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[*] posted on 19-11-2018 at 15:46


Based on what Sigmatropic found in Vogel's, I think that you should give the standard lit route a chance. I find it confusing that acetoacetate was preferred for this preparation; nevertheless, the double-addition of two Michael acceptors to a carbonyl group is not a common transformation, so it may work better with some reagents than others for unknown reasons.

The cyclic imide formation and subsequent Hofmann degradation seems like a perfectly workable process, and I see no reason to replace this with the Schmidt variant of the Curtius rearrangement. The formation of a cyclic intermediate seems like it would have the desired effect on selectivity that you mention. However, there are a few things we might consider:

- When N-bromosuccinimide is subject to the action of alkali, the ring cleaves to a succinate mono-N-bromo-amide which undergoes Hofmann degradation as expected. Since the Hofmann degradation is a notoriously fidgety reaction, it might be better performed stepwise by pre-forming the N-bromoimide. This can be accomplished by dissolving the imide as its sodium salt in water that is not too alkaline, and then adding bromine, which should precipitate the bromo-imide. The precipitated bromo-imide can then be subject to concentrated alkali to obtain baclofen. This should avoid over-halogenation.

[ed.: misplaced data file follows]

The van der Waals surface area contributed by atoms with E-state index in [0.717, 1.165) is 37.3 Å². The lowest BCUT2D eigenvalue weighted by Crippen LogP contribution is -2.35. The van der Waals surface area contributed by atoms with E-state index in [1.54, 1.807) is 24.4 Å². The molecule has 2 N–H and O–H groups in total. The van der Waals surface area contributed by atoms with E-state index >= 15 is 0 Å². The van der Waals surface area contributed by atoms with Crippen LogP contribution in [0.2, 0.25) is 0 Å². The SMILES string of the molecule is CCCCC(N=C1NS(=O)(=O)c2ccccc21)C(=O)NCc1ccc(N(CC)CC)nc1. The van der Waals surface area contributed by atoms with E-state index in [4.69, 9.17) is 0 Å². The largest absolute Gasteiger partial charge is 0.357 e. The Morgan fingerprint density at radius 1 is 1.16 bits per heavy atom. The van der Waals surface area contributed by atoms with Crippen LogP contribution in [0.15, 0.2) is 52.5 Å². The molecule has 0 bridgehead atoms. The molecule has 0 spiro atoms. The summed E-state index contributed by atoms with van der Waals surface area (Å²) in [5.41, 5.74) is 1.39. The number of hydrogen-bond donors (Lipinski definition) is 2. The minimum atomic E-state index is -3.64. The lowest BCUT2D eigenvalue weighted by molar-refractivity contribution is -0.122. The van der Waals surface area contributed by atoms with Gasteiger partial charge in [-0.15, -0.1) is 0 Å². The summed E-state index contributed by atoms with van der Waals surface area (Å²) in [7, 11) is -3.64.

- It may be possible to convert the diacid to a cyclic anhydride, similar to the formation of succinic anhydride from succinic acid on heating. If this cyclic anhydride can be formed, it should react selectively with sodium azide or another source of N3- to form the diacid mono-azide. This will then undergo a Curtius rearrangement targeting exactly one carboxylate group, yielding baclofen with high selectivity. A major advantage of this technique is that there is no need for the use of hydrazoic acid or any activated source of azide. However, contacting the anhydride with sodium azide may not be trivial. I do not know if there is a standard way to solubilize N3- in an aprotic solvent. The Curtius rearrangement is generally cleaner and higher-yielding than the Hofmann degradation, but the most tempting approach to this rearrangement depends on the generation of the cyclic anhydride (3-(p-chlorophenyl)-glutaric anhydride) which I cannot guarantee.

[Edited on 19-11-2018 by clearly_not_atara]




[Edited on 04-20-1969 by clearly_not_atara]
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[*] posted on 19-11-2018 at 16:54


Acetoacetate makes a fine acetyl synthon. The first step is essentially the Hantzsch Dihydropyridine Synthesis without any amine to close the pyridine ring.
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[*] posted on 20-11-2018 at 07:30


Quote: Originally posted by Tsjerk  

How would I separate between non, -mono and di reacted product? I'm pretty sure it will become a mixture of all.
if you use exactly 1 mole of azide,dripping it slowly into a pot of diacid,you will have mostly the mono reacted product.As for separation,you could use the method in the paper you linked above.